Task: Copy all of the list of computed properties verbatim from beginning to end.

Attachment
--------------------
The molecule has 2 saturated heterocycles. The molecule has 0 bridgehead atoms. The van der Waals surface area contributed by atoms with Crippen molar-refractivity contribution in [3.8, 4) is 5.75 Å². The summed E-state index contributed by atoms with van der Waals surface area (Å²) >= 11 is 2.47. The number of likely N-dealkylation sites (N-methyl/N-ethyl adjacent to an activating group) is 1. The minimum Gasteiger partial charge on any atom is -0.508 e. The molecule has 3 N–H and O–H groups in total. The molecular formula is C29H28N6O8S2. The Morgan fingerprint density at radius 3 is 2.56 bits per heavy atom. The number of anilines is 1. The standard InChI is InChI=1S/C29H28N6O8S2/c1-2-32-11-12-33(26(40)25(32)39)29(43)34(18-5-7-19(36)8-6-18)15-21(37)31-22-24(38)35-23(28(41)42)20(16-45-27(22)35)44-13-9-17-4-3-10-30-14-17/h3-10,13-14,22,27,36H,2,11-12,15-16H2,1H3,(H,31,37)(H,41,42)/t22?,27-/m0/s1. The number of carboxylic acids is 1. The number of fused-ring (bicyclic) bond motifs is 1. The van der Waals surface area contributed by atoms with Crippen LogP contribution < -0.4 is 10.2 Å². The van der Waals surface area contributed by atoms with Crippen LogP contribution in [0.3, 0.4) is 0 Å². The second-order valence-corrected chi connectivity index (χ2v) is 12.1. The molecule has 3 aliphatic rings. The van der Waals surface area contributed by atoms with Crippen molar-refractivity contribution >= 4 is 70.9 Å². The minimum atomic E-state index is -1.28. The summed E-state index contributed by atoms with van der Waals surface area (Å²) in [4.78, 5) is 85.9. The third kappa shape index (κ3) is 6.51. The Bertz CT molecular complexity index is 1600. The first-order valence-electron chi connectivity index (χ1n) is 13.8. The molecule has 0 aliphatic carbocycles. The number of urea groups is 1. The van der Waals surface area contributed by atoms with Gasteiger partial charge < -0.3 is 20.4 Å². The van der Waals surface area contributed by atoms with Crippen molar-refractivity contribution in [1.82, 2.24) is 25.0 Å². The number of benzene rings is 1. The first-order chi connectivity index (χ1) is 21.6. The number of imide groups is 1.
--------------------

The molecule has 2 saturated heterocycles. The molecule has 0 bridgehead atoms. The van der Waals surface area contributed by atoms with Crippen molar-refractivity contribution in [3.8, 4) is 5.75 Å². The summed E-state index contributed by atoms with van der Waals surface area (Å²) >= 11 is 2.47. The number of likely N-dealkylation sites (N-methyl/N-ethyl adjacent to an activating group) is 1. The minimum Gasteiger partial charge on any atom is -0.508 e. The molecule has 3 N–H and O–H groups in total. The molecular formula is C29H28N6O8S2. The Morgan fingerprint density at radius 3 is 2.56 bits per heavy atom. The number of anilines is 1. The standard InChI is InChI=1S/C29H28N6O8S2/c1-2-32-11-12-33(26(40)25(32)39)29(43)34(18-5-7-19(36)8-6-18)15-21(37)31-22-24(38)35-23(28(41)42)20(16-45-27(22)35)44-13-9-17-4-3-10-30-14-17/h3-10,13-14,22,27,36H,2,11-12,15-16H2,1H3,(H,31,37)(H,41,42)/t22?,27-/m0/s1. The number of carboxylic acids is 1. The number of fused-ring (bicyclic) bond motifs is 1. The van der Waals surface area contributed by atoms with Crippen LogP contribution < -0.4 is 10.2 Å². The van der Waals surface area contributed by atoms with Crippen LogP contribution in [0.3, 0.4) is 0 Å². The second-order valence-corrected chi connectivity index (χ2v) is 12.1. The molecule has 3 aliphatic rings. The van der Waals surface area contributed by atoms with Crippen molar-refractivity contribution >= 4 is 70.9 Å². The minimum atomic E-state index is -1.28. The summed E-state index contributed by atoms with van der Waals surface area (Å²) in [4.78, 5) is 85.9. The third kappa shape index (κ3) is 6.51. The Bertz CT molecular complexity index is 1600. The first-order valence-electron chi connectivity index (χ1n) is 13.8. The molecule has 0 aliphatic carbocycles. The number of urea groups is 1. The van der Waals surface area contributed by atoms with Gasteiger partial charge < -0.3 is 20.4 Å². The van der Waals surface area contributed by atoms with Crippen molar-refractivity contribution in [1.82, 2.24) is 25.0 Å². The number of benzene rings is 1. The first-order chi connectivity index (χ1) is 21.6. The number of imide groups is 1.